Francesca (2015) – Film Review
Director: Luciano Onetti
Cast: Raul Gederlini, Silvina Grippaldi, Gustavo Dalessandro
by Sarah Morgan
Vibrant colours, point-of-view shots, poor lip syncs, a gloved, faceless killer and a demonic doll…
If you’re a fan of horrormeister Dario Argento, you probably recognise the subjects listed above as elements featured in his movies. It’s certainly clear while watching Argentinian Luciano Onetti’s movie that he’s a fan of Argento’s work, because all of them are included.
What’s more, he’s managed to make Francesca look as if it was made during the 1970s, the decade in which Argento produced his best works, including Suspiria, Deep Red, The Bird with the Crystal Plumage and Four Flies on Grey Velvet.
The fact that it was shot in Argentina rather than Rome must have made the task more difficult, but he’s pulled it off superbly.
“Could easily pass as a forgotten piece by one of the genre’s greats”
This is Onetti’s second film, released in cinemas in 2015, and is a follow-up to 2013’s Deep Sleep, which also owed much to his Italian hero. As an exercise in style, the movie is a resounding success, and could easily pass as a long-lost or forgotten piece by one of the genre’s greats, but is it capable of standing on its own two feet as a gripping thriller?
It’s hard to imagine it doing so. Instead, those unfamiliar with Argento would probably wonder why Onetti had bothered to make various choices rather than adopting a more straightforward approach to his story.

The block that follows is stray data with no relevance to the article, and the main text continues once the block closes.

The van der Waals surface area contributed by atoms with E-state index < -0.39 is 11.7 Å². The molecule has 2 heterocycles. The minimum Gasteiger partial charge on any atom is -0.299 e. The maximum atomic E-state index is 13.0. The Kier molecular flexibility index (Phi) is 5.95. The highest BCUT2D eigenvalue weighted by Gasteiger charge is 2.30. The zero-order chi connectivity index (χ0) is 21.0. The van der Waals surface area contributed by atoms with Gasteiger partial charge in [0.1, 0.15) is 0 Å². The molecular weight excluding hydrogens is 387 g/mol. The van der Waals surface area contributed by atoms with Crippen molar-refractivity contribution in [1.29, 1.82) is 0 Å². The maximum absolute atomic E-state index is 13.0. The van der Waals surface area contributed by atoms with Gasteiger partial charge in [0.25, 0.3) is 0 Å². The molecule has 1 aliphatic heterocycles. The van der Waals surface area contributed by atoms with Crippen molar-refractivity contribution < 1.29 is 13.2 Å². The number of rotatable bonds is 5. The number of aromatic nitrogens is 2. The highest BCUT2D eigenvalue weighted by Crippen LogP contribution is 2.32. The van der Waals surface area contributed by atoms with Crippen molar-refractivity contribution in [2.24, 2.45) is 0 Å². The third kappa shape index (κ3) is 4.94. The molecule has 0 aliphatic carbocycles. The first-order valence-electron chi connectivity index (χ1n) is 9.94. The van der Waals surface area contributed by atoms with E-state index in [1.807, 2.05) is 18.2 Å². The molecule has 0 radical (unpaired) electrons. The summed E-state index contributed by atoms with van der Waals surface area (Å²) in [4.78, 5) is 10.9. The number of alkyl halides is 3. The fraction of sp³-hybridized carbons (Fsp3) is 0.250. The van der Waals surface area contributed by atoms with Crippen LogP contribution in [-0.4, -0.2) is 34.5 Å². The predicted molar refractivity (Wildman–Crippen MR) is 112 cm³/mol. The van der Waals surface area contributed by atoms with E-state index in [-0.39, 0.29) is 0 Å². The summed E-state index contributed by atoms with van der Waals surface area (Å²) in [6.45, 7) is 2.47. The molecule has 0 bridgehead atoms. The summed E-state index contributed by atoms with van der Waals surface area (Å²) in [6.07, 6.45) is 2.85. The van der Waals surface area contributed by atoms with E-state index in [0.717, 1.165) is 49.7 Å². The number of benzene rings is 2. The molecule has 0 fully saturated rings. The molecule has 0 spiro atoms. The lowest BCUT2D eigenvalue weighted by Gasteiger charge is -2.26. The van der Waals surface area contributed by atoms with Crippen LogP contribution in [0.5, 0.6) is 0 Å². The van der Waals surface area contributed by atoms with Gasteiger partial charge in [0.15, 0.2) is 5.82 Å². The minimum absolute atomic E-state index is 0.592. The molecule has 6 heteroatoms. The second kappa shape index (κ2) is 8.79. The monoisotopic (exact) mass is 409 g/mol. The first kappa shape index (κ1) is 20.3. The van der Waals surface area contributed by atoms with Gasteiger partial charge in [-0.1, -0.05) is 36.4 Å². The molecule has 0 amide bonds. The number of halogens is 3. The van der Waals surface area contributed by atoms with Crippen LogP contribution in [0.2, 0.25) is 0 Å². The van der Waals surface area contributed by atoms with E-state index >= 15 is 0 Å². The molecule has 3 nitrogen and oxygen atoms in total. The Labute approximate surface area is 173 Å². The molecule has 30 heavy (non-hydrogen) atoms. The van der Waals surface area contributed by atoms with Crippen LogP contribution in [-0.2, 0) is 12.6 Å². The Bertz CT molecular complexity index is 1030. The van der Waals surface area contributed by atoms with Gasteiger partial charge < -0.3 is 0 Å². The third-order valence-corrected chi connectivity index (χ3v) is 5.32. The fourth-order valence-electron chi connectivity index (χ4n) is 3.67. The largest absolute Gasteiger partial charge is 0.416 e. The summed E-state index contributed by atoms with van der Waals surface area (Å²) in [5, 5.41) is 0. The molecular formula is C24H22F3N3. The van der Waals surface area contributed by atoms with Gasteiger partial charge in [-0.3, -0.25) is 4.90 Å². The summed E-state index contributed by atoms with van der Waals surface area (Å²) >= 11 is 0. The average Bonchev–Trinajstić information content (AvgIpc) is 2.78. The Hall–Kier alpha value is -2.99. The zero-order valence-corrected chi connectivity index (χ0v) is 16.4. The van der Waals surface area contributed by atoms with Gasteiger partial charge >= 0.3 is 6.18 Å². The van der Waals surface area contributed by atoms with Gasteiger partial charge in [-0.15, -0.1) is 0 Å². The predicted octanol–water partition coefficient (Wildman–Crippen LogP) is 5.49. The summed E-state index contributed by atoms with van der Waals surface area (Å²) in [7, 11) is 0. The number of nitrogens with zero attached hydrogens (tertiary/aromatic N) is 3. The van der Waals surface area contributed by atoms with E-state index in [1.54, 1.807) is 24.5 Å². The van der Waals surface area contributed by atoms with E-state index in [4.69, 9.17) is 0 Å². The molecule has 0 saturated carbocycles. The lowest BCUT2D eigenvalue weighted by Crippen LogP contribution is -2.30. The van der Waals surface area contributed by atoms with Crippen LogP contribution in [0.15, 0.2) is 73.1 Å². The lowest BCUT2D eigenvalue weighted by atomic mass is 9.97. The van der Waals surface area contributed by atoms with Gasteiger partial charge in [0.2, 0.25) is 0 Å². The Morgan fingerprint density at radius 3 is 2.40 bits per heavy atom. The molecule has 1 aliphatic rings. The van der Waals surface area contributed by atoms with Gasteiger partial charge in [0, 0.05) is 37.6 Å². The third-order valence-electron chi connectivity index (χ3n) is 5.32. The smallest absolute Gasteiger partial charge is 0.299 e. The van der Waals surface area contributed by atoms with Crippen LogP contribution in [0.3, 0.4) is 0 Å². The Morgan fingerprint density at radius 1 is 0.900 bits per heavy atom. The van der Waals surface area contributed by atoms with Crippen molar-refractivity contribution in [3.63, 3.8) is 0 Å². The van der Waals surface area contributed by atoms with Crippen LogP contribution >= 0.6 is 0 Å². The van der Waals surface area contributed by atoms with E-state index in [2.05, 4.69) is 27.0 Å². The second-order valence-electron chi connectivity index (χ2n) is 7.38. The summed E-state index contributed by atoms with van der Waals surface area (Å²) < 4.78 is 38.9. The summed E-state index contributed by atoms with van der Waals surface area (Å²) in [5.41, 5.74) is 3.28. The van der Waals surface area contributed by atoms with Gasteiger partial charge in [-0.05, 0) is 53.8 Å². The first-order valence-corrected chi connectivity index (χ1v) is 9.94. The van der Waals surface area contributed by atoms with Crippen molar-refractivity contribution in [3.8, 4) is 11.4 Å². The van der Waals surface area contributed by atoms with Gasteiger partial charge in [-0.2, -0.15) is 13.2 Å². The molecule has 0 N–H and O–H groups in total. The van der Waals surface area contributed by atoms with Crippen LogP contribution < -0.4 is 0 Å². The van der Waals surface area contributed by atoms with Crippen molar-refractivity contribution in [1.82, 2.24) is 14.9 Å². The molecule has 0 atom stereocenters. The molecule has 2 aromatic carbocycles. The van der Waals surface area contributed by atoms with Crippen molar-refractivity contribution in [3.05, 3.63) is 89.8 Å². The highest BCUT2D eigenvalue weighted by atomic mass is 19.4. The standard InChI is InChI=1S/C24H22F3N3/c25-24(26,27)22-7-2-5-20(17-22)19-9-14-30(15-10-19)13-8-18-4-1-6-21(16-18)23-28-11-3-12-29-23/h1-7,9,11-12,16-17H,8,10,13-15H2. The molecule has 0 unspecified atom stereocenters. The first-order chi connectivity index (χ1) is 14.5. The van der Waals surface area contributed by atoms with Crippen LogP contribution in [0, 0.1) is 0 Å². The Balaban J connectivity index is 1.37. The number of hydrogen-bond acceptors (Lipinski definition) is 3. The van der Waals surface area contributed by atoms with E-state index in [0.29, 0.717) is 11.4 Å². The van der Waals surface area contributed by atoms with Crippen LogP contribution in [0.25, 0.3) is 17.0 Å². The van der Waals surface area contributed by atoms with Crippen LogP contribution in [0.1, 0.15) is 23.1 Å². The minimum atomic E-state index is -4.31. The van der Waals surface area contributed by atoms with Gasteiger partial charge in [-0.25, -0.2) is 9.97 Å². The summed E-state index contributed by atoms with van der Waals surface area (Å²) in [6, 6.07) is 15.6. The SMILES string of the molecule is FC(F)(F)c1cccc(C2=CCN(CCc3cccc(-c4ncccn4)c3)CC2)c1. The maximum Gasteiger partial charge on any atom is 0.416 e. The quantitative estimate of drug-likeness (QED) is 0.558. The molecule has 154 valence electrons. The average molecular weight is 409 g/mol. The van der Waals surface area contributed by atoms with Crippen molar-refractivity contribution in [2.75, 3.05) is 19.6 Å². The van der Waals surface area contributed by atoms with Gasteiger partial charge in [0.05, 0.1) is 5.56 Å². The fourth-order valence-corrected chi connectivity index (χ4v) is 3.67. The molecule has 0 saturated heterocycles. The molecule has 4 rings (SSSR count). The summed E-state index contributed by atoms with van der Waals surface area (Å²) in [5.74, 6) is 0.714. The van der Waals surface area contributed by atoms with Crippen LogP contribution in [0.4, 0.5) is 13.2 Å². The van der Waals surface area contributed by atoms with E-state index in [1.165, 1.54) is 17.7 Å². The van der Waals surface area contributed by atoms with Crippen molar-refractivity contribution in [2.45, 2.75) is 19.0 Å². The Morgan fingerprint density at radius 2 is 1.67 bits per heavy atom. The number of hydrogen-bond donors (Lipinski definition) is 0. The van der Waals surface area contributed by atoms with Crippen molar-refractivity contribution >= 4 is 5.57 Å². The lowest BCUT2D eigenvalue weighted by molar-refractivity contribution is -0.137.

As a long-standing fan of Argento, it’s difficult for me to appraise it as anything more than a homage. The plot focuses on the hunt for a killer who bumps off their victims in a variety of ways, all of which can be traced back to Dante’s Divine Comedy. They also leave pennies on the corpse’s eyes and the deaths may or may not be linked to the disappearance of the titular Francesca, a young girl, 15 years earlier.
“Doesn’t outstay its welcome”
At the heart of the story is the detective in charge of the case, who is feeling the pressure as the body count rises. There are some rather wonderful touches, including the sight of someone reading a yellow paperback crime novel, known as a giallo in Italy – giallo is also the word used to describe the genre of films made by Argento and his contemporaries.
Sadly, the denouement fails to convince, and throws in a rather unnecessary nod to Psycho.
Nevertheless, with a run time of less than 90 minutes, Francesca doesn’t outstay its welcome. It’s also a family affair (Onetti’s brother Nicolas is the producer and co-writer), and one that will delight Argento fans, but leave everyone else somewhat baffled.
‘Francesca’ is out now on DVD through Matchbox Films